Is staff turnover a challenge at your council?

Today we’re launching a new resource we’ve developed for strategic planners and community planning managers, to help them address one of the biggest challenges they face in their day-to-day work.

It’s called the housing.id starter guide — a framework to help their newest recruits get up to speed with the state of housing in their area (we’re releasing the guide next month, but you can pre-register for a copy here).

This blog tells the story of a conversation that triggered this project — a frank chat with a planning manager, who surprised me when he told me the biggest challenge facing him and his strategic planning team.


Earlier this year, I attended an event with LG Pro — the peak body for local government professionals in Victoria. At dinner, I was speaking with a planning manager from a regional Victorian council. I asked him directly about the biggest headache he faced in his day-to-day work.

“Honestly…”, he said, “Turnover”.

“We get brilliant new people in, they’re here for a few months — long enough to learn the ropes. They’re just getting to know the council area and how it works, then.. they’re gone! Off to another council, another sector… or another country!”

This really struck us. And in the following months, it was a story we heard over and over again.

(If you’re wondering why this is appearing on a blog that is usually focussed on demographic, economic and population pieces — stay with me. And don’t worry — this isn’t a guest post from an HR firm.)

A tricky challenge in an already difficult job

This planning manager loved his job, but I can’t say I envied this position he was in.

Housing affordability was (and is) consistently front-page news; population growth and demographic change an accepted reality. The State Government have asked local councils to present housing strategies that respond to our burgeoning population and address the affordability crisis, while community groups demand these same councils implement policies to maintain the character of the neighbourhoods where they made their homes.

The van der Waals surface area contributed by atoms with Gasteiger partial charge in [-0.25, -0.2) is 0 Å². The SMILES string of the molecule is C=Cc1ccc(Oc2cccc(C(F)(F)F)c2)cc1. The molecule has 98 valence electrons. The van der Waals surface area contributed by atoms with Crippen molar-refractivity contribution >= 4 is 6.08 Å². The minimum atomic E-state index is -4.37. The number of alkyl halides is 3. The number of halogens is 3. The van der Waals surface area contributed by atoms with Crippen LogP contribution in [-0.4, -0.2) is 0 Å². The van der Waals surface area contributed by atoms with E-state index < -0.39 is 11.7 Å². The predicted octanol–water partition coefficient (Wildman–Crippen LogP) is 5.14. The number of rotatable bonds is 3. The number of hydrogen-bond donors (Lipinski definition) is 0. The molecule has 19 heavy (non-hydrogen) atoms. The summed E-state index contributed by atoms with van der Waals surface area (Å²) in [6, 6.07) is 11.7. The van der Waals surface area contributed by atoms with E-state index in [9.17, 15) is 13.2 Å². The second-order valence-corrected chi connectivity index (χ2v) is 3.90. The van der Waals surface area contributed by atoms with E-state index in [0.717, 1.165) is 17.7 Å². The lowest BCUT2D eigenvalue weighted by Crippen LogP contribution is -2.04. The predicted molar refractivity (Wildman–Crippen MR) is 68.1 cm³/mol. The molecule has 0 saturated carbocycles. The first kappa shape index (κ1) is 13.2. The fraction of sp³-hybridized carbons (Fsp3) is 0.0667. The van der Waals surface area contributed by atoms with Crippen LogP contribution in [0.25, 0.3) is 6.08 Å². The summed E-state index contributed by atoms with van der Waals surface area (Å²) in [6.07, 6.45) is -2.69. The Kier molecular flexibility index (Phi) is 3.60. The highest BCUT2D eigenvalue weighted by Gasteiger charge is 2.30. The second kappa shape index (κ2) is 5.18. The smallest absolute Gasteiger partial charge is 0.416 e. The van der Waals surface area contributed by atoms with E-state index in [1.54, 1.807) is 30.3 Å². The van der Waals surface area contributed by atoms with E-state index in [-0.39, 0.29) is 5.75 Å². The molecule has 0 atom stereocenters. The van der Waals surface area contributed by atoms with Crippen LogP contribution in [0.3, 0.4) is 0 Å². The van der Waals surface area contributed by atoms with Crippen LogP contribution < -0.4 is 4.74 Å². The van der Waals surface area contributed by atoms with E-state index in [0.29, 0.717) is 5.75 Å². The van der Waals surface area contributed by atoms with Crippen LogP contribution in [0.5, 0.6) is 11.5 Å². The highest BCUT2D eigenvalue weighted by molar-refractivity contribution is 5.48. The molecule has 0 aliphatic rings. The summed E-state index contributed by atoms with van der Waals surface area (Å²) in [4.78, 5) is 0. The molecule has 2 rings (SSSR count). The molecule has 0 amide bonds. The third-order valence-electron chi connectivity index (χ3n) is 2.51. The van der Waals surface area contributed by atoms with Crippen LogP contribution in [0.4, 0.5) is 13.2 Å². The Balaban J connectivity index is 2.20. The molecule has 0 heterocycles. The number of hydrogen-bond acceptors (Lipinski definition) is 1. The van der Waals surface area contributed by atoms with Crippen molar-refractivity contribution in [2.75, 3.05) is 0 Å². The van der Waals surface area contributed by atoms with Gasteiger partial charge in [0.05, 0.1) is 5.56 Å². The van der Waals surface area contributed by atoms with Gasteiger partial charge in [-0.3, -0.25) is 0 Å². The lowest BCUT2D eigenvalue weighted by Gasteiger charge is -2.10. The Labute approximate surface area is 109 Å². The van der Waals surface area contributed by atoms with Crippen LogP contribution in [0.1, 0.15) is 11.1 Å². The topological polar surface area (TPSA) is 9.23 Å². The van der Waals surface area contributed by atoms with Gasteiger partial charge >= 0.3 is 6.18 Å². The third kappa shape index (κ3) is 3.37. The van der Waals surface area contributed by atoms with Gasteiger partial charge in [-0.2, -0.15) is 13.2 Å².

And what was the thing really bothering the manager at the centre of all these competing priorities?

Staff turnover.

This manager’s team were hampered and hamstrung by the time and energy they had to invest to get people up-to-speed and performing in planning roles. At a time when they were facing serious challenges, turnover was killing their momentum.

Is this problem specific to the local government sector?

The Local Government sector employed just over 187,000 Australians in 2018. This is a significant number of people working to shape our communities at a local level, bringing knowledge and expertise from a range of fields, from community development to horticulture, engineering to strategic planning.

From what we’ve heard from working with local councils over the past 20 years, it’s a rewarding sector to work in, offering challenging work, a supportive workplace and the opportunity to make a difference in the local community. However, we’ve also heard that staff changes can slow the work councils are trying to do in our communities.

A 2018 report from the Australian Local Government Association (ALGA) cites an ‘unplanned turnover rate’ of 8.3% per annum in the sector. A separate report from the Ai group shows this is only slightly above average for the Australian workforce (8.1% p.a.).

So while it’s fair to say this isn’t an issue that disproportionately affects the sector, councils are clearly conscious of the impact turnover has on the effectiveness of their organisation (as evidenced by this project by LGA SA that helps councils quantify the cost of staff turnover).